Cereal prices fall on the markets

Grain prices fall in markets


A measured, but very real decline: cereal prices are falling on the markets, worried about gloomy prospects for global economic growth and for the moment rather calm about the summer harvest forecasts.  

The price of wheat fell to 372.5 euros per tonne on Euronext on Tuesday, practically returning to its level of two months ago, far from its record of May 16 ( 438.25 euros per ton). Rapeseed, which rose to 880 euros per ton at the end of April, fell back below the 700 euro mark on Wednesday.

“We are facing the anguish of the crisis, on markets which have hit highs and which are starting to come back down, waiting for the new harvest”, declared to AFP Gautier Le Molgat, analyst at Agritel. .

Yields – down 4.7% compared to 2021 in soft wheat in the EU, according to the latest Commission estimates – “will be a little worse than last year, but it is far too early to take action,” he says.

On the US side, “forecasts are less threatening,” according to Jason Roose of US Commodities: “With the United States and South America, with global supplies as they present themselves, global inventories could be the highest of history”.

The heat wave in France and Western Europe came at a time when wheat was already advanced and should not have suffered too much, the weather forecast in Australia are good and the heat on the American “Corn Belt” helped to warm up the ground that was too cold for sowing: these factors, which are rather reassuring at this stage, favored a correction in the markets.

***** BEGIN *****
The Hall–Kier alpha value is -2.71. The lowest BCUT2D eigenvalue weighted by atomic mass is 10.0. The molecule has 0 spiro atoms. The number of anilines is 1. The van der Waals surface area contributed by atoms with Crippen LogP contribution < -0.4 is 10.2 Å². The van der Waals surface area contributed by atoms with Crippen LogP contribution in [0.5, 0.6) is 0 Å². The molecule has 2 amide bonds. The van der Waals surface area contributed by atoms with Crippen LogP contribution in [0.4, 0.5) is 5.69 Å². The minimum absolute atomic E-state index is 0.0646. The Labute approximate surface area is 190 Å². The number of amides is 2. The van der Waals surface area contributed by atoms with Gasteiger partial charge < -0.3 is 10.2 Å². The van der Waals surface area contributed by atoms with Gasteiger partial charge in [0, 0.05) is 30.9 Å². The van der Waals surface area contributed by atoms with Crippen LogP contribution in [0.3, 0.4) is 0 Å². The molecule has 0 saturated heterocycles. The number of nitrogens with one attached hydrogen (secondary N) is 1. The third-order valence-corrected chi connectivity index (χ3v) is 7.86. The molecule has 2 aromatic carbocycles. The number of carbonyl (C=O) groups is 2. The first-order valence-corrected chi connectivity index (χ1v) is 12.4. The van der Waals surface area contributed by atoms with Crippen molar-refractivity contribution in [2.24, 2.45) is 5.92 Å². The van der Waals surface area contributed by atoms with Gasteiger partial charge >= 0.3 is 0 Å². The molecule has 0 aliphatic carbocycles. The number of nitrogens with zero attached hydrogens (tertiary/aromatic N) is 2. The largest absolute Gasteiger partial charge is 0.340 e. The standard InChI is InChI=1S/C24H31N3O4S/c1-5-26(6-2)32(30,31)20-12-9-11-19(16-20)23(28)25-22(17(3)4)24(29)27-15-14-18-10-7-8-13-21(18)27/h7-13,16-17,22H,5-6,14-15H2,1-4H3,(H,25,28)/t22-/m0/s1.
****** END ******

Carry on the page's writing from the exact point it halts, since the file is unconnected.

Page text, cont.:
For Dewey Strickler, of Ag Watch Market Advisors, “wheat is down in particular because Russia has increased its production, estimated at around 89.2 million tonnes, which would be a record”. An estimate deemed “very optimistic” by Agritel.

80% of the land sown in Ukraine

“We also see a market rather reassured by the fact that the situation has not worsened on the Ukrainian front, despite the lack of progress on possible maritime corridors to get grain out of the country”, underlines Damien Vercambre, broker to Inter-Courtage.

Analysts estimate between 1.5 and 1.7 million tonnes of grain (all products combined) now leaving Ukraine each month by road and rail , which is still 5 to 6 times less than before.

The urgency for kyiv remains to evacuate its last stocks to be able to welcome the new harvest. “At first we thought they were going to sow only 20% of their crops in Ukraine, then only 40%, now it looks like 80% of the crop has been sown,” says Jason Roose. “Now the question is whether they will be able to get these crops out.”

After state visits to Ukraine, meetings at European level and exchanges between Kyiv and the African Union, “ we feel that there is still a desire to facilitate business and the market takes this into account,” said Mr. Le Molgat.

In a still volatile context, buyers are timidly returning, hoping for more reasonable prices: Algeria is said to have bought around 600,000 tonnes of soft wheat this week from optional sources and Tunisia has launched a call for tenders for 75,000 tonnes of milling wheat and 50,000 tonnes of feed barley, reports Inter-Courtage.

As for oilseeds, the fall in prices is also significant, after the recovery of Indonesian palm oil exports and thanks to the decline in oil prices – soybeans, rapeseed or palm oil being valued as agrofuels – and lower Chinese demand for soybeans due to confinements.

On Euronext, around 1:10 p.m. GMT on Wednesday, soft wheat was selling at 374 euros per tonne for delivery in September and corn at 325 euros for August. Rapeseed plunged to 695.75 euros for August.

On the Chicago Stock Exchange, shortly before the opening, the price of wheat of the SRW variety reached 9.8325 dollars per bushel and corn 7.57 dollars for deliveries in July. Soybeans were trading at $16.6575.